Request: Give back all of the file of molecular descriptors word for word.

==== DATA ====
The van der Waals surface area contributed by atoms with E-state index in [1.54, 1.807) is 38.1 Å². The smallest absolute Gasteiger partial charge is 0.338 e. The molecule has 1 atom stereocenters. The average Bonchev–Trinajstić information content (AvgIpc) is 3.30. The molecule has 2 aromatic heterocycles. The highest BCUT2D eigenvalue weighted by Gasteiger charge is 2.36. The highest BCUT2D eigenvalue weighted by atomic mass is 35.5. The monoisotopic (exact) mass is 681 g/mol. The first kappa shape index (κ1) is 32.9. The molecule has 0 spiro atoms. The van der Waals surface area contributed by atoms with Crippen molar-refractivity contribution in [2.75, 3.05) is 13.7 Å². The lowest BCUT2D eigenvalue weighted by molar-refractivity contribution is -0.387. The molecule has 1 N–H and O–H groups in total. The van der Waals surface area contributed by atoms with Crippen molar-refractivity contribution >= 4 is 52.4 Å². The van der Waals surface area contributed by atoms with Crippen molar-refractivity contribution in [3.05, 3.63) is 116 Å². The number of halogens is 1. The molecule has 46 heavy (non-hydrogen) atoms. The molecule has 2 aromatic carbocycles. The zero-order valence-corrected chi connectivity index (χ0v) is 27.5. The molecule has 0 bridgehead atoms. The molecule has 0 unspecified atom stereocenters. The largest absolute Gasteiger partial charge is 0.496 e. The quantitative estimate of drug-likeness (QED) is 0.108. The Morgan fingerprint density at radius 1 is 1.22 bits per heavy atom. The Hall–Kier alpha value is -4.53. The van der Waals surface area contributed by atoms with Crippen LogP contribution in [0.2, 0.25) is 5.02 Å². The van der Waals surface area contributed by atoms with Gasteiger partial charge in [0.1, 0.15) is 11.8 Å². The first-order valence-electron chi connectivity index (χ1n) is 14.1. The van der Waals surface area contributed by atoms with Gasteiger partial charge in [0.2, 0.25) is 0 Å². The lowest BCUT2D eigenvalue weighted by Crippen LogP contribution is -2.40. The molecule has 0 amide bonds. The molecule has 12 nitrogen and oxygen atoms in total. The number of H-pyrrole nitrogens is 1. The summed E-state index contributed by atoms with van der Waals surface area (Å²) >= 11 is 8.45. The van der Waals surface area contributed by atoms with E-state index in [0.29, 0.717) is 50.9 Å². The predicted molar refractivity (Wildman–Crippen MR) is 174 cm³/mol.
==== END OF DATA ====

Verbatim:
The van der Waals surface area contributed by atoms with E-state index in [1.54, 1.807) is 38.1 Å². The smallest absolute Gasteiger partial charge is 0.338 e. The molecule has 1 atom stereocenters. The average Bonchev–Trinajstić information content (AvgIpc) is 3.30. The molecule has 2 aromatic heterocycles. The highest BCUT2D eigenvalue weighted by Gasteiger charge is 2.36. The highest BCUT2D eigenvalue weighted by atomic mass is 35.5. The monoisotopic (exact) mass is 681 g/mol. The first kappa shape index (κ1) is 32.9. The molecule has 0 spiro atoms. The van der Waals surface area contributed by atoms with Crippen molar-refractivity contribution in [2.75, 3.05) is 13.7 Å². The lowest BCUT2D eigenvalue weighted by molar-refractivity contribution is -0.387. The molecule has 1 N–H and O–H groups in total. The van der Waals surface area contributed by atoms with Crippen molar-refractivity contribution >= 4 is 52.4 Å². The van der Waals surface area contributed by atoms with Crippen molar-refractivity contribution in [3.05, 3.63) is 116 Å². The number of halogens is 1. The molecule has 46 heavy (non-hydrogen) atoms. The molecule has 2 aromatic carbocycles. The zero-order valence-corrected chi connectivity index (χ0v) is 27.5. The molecule has 0 bridgehead atoms. The molecule has 0 unspecified atom stereocenters. The largest absolute Gasteiger partial charge is 0.496 e. The quantitative estimate of drug-likeness (QED) is 0.108. The Morgan fingerprint density at radius 1 is 1.22 bits per heavy atom. The Hall–Kier alpha value is -4.53. The van der Waals surface area contributed by atoms with Crippen LogP contribution in [0.2, 0.25) is 5.02 Å². The van der Waals surface area contributed by atoms with Gasteiger partial charge in [0.1, 0.15) is 11.8 Å². The first-order valence-electron chi connectivity index (χ1n) is 14.1. The van der Waals surface area contributed by atoms with Gasteiger partial charge in [0.2, 0.25) is 0 Å². The lowest BCUT2D eigenvalue weighted by Crippen LogP contribution is -2.40. The molecule has 0 amide bonds. The molecule has 12 nitrogen and oxygen atoms in total. The number of H-pyrrole nitrogens is 1. The summed E-state index contributed by atoms with van der Waals surface area (Å²) >= 11 is 8.45. The van der Waals surface area contributed by atoms with E-state index in [0.29, 0.717) is 50.9 Å². The predicted molar refractivity (Wildman–Crippen MR) is 174 cm³/mol.